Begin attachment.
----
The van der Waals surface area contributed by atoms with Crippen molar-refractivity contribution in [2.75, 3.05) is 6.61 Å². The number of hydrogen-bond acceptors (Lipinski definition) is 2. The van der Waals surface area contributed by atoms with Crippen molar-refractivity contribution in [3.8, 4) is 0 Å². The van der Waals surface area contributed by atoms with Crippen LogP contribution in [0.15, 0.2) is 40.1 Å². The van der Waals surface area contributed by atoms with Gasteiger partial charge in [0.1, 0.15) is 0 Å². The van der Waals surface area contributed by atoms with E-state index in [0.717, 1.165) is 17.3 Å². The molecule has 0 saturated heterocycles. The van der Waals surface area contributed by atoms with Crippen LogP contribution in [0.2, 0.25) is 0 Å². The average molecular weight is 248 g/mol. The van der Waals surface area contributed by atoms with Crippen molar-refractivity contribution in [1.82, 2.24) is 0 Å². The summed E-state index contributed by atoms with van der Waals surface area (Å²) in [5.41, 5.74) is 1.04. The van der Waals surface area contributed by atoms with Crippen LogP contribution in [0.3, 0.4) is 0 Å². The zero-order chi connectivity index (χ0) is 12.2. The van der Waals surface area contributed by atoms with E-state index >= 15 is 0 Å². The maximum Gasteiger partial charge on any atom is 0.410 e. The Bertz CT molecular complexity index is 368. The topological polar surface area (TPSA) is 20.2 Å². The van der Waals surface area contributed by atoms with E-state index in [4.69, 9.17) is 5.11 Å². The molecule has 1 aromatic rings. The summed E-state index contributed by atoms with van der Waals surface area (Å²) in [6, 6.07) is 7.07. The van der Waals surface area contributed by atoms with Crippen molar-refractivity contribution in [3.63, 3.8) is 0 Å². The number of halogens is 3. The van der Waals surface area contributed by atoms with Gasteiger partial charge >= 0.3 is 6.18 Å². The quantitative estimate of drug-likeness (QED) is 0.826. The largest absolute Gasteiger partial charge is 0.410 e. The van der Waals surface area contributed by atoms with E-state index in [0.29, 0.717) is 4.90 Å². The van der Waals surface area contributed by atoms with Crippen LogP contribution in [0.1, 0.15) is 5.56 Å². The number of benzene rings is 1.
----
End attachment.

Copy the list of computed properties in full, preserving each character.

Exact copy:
The van der Waals surface area contributed by atoms with Crippen molar-refractivity contribution in [2.75, 3.05) is 6.61 Å². The number of hydrogen-bond acceptors (Lipinski definition) is 2. The van der Waals surface area contributed by atoms with Crippen molar-refractivity contribution in [3.8, 4) is 0 Å². The van der Waals surface area contributed by atoms with Crippen LogP contribution in [0.15, 0.2) is 40.1 Å². The van der Waals surface area contributed by atoms with Gasteiger partial charge in [0.1, 0.15) is 0 Å². The van der Waals surface area contributed by atoms with E-state index in [0.717, 1.165) is 17.3 Å². The molecule has 0 saturated heterocycles. The van der Waals surface area contributed by atoms with Crippen LogP contribution in [0.2, 0.25) is 0 Å². The average molecular weight is 248 g/mol. The van der Waals surface area contributed by atoms with Crippen molar-refractivity contribution in [1.82, 2.24) is 0 Å². The summed E-state index contributed by atoms with van der Waals surface area (Å²) in [5.41, 5.74) is 1.04. The van der Waals surface area contributed by atoms with Crippen LogP contribution in [0.3, 0.4) is 0 Å². The zero-order chi connectivity index (χ0) is 12.2. The van der Waals surface area contributed by atoms with E-state index >= 15 is 0 Å². The maximum Gasteiger partial charge on any atom is 0.410 e. The Bertz CT molecular complexity index is 368. The topological polar surface area (TPSA) is 20.2 Å². The van der Waals surface area contributed by atoms with E-state index in [4.69, 9.17) is 5.11 Å². The molecule has 1 aromatic rings. The summed E-state index contributed by atoms with van der Waals surface area (Å²) in [6, 6.07) is 7.07. The van der Waals surface area contributed by atoms with Crippen molar-refractivity contribution in [3.63, 3.8) is 0 Å². The number of halogens is 3. The van der Waals surface area contributed by atoms with Gasteiger partial charge >= 0.3 is 6.18 Å². The quantitative estimate of drug-likeness (QED) is 0.826. The largest absolute Gasteiger partial charge is 0.410 e. The van der Waals surface area contributed by atoms with E-state index in [0.29, 0.717) is 4.90 Å². The van der Waals surface area contributed by atoms with Crippen LogP contribution in [0.1, 0.15) is 5.56 Å². The number of benzene rings is 1.